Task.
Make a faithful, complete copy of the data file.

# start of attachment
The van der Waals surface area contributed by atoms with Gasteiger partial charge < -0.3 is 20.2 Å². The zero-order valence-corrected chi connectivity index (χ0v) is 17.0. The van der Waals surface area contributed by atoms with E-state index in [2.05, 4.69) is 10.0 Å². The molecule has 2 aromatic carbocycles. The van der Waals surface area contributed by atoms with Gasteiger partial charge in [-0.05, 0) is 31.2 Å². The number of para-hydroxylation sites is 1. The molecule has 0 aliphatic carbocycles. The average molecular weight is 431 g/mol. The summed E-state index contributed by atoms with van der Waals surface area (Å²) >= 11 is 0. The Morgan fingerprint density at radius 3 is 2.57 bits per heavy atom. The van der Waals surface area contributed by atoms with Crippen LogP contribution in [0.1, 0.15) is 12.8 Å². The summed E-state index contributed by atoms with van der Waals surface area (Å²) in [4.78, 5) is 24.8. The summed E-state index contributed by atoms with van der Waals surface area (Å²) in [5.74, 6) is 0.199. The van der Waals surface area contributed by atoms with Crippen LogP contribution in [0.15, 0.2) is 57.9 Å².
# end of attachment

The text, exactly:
The van der Waals surface area contributed by atoms with Gasteiger partial charge < -0.3 is 20.2 Å². The zero-order valence-corrected chi connectivity index (χ0v) is 17.0. The van der Waals surface area contributed by atoms with E-state index in [2.05, 4.69) is 10.0 Å². The molecule has 2 aromatic carbocycles. The van der Waals surface area contributed by atoms with Gasteiger partial charge in [-0.05, 0) is 31.2 Å². The number of para-hydroxylation sites is 1. The molecule has 0 aliphatic carbocycles. The average molecular weight is 431 g/mol. The summed E-state index contributed by atoms with van der Waals surface area (Å²) >= 11 is 0. The Morgan fingerprint density at radius 3 is 2.57 bits per heavy atom. The van der Waals surface area contributed by atoms with Crippen LogP contribution in [0.1, 0.15) is 12.8 Å². The summed E-state index contributed by atoms with van der Waals surface area (Å²) in [4.78, 5) is 24.8. The summed E-state index contributed by atoms with van der Waals surface area (Å²) in [5.74, 6) is 0.199. The van der Waals surface area contributed by atoms with Crippen LogP contribution in [0.15, 0.2) is 57.9 Å².